Would more businesses open on Sunday if penalty rates were cut?
Would more businesses open on Sunday if penalty rates were cut? Donna Jones

Time to axe Sunday penalty rates?

MORE shops, cafes, and restaurants could be open on Sundays if the Fair Work Commission cuts penalty rates.

But the move could also hit the hip pockets of thousands of hospitality workers, many of whom struggle to make ends meet on limited casual hours.

The arguments are pretty simple.

Give workers more hours and they will be better off.

Opening shops for longer could also lead to more spending and a boost to the local economy.

Many in tourist areas like the Sunshine Coast complain of the fact that shops and restaurants are either not open or close too soon on weekend nights.

In some places, finding a place to have a coffee at night, even during weekdays, can be a problem.

 The Fair Work Commission will today deliver its long-awaited decision - one that is expected to ignite a political fight between the Labor and the Coalition.

The ABC reports it will decide whether Sunday penalty rates should be brought in line with Saturday penalty rates, with employers and some Coalition MPs arguing they are no longer appropriate.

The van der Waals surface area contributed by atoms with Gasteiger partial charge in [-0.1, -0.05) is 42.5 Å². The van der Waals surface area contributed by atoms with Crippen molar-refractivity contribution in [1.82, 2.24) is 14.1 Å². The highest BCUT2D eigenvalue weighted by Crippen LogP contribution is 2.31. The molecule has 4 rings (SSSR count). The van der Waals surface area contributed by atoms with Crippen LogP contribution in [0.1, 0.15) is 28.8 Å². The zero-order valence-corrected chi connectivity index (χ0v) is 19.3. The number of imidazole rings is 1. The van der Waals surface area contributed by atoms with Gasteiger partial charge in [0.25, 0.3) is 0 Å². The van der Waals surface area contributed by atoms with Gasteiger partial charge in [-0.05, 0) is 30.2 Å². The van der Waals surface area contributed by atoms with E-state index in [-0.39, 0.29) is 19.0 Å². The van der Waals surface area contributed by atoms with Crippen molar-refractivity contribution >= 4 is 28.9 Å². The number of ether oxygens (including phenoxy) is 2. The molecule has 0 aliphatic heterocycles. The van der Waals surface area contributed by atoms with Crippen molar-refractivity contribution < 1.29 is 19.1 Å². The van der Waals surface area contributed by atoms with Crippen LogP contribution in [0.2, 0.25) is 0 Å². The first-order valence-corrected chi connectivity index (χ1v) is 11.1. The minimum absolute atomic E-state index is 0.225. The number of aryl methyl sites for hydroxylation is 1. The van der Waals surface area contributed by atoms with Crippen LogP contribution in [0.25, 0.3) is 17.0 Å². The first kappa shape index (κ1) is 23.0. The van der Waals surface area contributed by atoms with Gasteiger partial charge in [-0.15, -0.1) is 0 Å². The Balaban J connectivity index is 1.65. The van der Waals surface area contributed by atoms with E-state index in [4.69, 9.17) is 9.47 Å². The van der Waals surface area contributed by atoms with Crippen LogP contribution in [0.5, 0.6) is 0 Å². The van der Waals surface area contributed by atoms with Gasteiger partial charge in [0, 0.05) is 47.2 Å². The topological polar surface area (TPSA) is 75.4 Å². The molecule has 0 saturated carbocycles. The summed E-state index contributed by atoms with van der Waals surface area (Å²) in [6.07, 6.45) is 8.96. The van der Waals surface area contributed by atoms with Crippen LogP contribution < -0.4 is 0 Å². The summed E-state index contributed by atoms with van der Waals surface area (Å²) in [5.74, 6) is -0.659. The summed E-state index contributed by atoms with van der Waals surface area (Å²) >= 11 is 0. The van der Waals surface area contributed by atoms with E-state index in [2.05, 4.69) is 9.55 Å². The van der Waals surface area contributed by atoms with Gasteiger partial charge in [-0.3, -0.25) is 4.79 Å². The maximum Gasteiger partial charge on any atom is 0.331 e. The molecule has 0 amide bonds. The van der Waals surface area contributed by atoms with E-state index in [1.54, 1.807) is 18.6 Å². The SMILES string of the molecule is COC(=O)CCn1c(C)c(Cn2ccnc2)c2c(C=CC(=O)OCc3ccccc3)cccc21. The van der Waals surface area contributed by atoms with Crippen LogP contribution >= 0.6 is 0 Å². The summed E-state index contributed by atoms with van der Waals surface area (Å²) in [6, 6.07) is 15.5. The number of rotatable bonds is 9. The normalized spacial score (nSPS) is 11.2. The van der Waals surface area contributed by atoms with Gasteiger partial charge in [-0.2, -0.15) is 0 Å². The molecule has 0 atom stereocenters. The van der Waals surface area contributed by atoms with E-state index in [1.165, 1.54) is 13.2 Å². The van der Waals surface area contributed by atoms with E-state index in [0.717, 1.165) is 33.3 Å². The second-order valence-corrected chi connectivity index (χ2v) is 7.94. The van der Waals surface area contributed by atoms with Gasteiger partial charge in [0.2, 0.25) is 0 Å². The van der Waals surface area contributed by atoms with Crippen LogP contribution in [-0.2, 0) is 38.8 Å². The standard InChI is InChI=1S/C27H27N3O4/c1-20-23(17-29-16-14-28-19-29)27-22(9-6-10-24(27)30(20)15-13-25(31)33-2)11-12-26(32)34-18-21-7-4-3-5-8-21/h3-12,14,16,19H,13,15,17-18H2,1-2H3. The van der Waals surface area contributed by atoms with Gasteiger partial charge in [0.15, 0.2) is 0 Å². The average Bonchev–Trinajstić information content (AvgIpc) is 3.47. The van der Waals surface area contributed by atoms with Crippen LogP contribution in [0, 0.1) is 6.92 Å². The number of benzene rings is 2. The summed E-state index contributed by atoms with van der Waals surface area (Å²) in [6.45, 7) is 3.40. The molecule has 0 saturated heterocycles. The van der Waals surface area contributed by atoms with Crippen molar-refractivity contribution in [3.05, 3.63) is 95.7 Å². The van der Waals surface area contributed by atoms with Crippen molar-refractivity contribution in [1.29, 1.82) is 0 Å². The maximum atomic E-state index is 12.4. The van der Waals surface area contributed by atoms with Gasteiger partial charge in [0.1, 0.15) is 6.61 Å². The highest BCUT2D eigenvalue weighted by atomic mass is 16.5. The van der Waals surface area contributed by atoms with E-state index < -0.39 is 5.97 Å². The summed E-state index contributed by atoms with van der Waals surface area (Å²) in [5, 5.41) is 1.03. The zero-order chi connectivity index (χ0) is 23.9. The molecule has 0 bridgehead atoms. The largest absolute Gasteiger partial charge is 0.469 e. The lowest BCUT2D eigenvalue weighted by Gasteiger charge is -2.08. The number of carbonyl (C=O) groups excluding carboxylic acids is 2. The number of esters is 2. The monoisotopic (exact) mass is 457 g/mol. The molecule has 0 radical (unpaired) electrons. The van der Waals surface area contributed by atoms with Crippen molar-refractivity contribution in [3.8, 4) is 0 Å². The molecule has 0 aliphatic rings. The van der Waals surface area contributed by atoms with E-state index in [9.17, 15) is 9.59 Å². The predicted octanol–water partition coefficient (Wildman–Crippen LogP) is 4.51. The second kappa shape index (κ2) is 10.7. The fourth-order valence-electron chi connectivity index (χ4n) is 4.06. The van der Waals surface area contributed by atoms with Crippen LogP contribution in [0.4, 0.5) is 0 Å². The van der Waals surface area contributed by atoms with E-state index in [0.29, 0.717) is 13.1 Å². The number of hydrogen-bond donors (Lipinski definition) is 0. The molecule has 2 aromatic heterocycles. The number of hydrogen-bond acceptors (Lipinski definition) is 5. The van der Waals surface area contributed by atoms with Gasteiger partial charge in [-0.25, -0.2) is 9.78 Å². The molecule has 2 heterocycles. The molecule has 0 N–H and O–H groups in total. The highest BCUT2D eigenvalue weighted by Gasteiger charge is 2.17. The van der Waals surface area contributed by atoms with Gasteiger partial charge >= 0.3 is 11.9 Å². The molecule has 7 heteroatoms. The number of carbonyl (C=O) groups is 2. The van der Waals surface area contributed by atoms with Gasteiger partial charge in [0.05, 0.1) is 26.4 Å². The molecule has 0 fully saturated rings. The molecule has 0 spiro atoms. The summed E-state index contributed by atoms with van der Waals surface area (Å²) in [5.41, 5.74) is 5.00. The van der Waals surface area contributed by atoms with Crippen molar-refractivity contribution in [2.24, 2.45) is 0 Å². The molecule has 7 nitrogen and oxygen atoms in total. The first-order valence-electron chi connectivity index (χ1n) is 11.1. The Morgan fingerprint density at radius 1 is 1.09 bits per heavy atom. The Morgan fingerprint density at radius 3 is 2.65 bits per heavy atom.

The Productivity Commission recommended Sunday rates be reduced in December 2015 along with 70 other recommendations for workplace reform.

But Labor and the union movement remain strongly opposed to cutting rates.

What do you think? Should penalty rates be cut? 

Retailers argue that changing the rules will lead to more jobs - and more shifts on Sunday - so workers will be better off.

With so many small businesses in Queensland, it's not hard to imagine where they may stand on the issue.

The counter argument, of course, is perhaps we just have too many shopping hours and days now.

Will opening the doors to more Sunday trading impact precious family time or provide more flexibility during the week?

Let us know your thoughts in the comments below.

News Corp Australia


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